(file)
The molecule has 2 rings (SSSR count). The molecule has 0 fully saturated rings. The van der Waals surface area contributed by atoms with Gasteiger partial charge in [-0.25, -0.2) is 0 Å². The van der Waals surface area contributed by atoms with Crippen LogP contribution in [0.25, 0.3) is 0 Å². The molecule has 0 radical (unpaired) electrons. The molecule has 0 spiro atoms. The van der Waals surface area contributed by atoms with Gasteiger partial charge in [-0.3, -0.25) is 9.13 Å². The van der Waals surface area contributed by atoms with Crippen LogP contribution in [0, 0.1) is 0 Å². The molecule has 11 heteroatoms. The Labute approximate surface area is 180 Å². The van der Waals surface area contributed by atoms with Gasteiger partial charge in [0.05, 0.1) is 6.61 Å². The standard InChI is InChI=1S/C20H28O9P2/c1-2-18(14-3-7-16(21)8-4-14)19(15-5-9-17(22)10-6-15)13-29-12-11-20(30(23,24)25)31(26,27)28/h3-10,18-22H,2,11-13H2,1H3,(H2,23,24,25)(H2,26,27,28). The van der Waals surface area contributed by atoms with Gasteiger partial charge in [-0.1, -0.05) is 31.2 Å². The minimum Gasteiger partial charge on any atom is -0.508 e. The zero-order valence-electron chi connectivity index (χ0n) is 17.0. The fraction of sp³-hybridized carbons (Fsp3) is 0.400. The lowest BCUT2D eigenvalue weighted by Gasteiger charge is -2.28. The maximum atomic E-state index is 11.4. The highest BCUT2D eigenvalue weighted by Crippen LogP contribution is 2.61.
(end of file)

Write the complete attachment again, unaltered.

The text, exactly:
The molecule has 2 rings (SSSR count). The molecule has 0 fully saturated rings. The van der Waals surface area contributed by atoms with Gasteiger partial charge in [-0.25, -0.2) is 0 Å². The van der Waals surface area contributed by atoms with Crippen LogP contribution in [0.25, 0.3) is 0 Å². The molecule has 0 radical (unpaired) electrons. The molecule has 0 spiro atoms. The van der Waals surface area contributed by atoms with Gasteiger partial charge in [-0.3, -0.25) is 9.13 Å². The van der Waals surface area contributed by atoms with Crippen LogP contribution in [0, 0.1) is 0 Å². The molecule has 11 heteroatoms. The Labute approximate surface area is 180 Å². The van der Waals surface area contributed by atoms with Gasteiger partial charge in [0.05, 0.1) is 6.61 Å². The standard InChI is InChI=1S/C20H28O9P2/c1-2-18(14-3-7-16(21)8-4-14)19(15-5-9-17(22)10-6-15)13-29-12-11-20(30(23,24)25)31(26,27)28/h3-10,18-22H,2,11-13H2,1H3,(H2,23,24,25)(H2,26,27,28). The van der Waals surface area contributed by atoms with Gasteiger partial charge in [-0.1, -0.05) is 31.2 Å². The minimum Gasteiger partial charge on any atom is -0.508 e. The zero-order valence-electron chi connectivity index (χ0n) is 17.0. The fraction of sp³-hybridized carbons (Fsp3) is 0.400. The lowest BCUT2D eigenvalue weighted by Gasteiger charge is -2.28. The maximum atomic E-state index is 11.4. The highest BCUT2D eigenvalue weighted by Crippen LogP contribution is 2.61.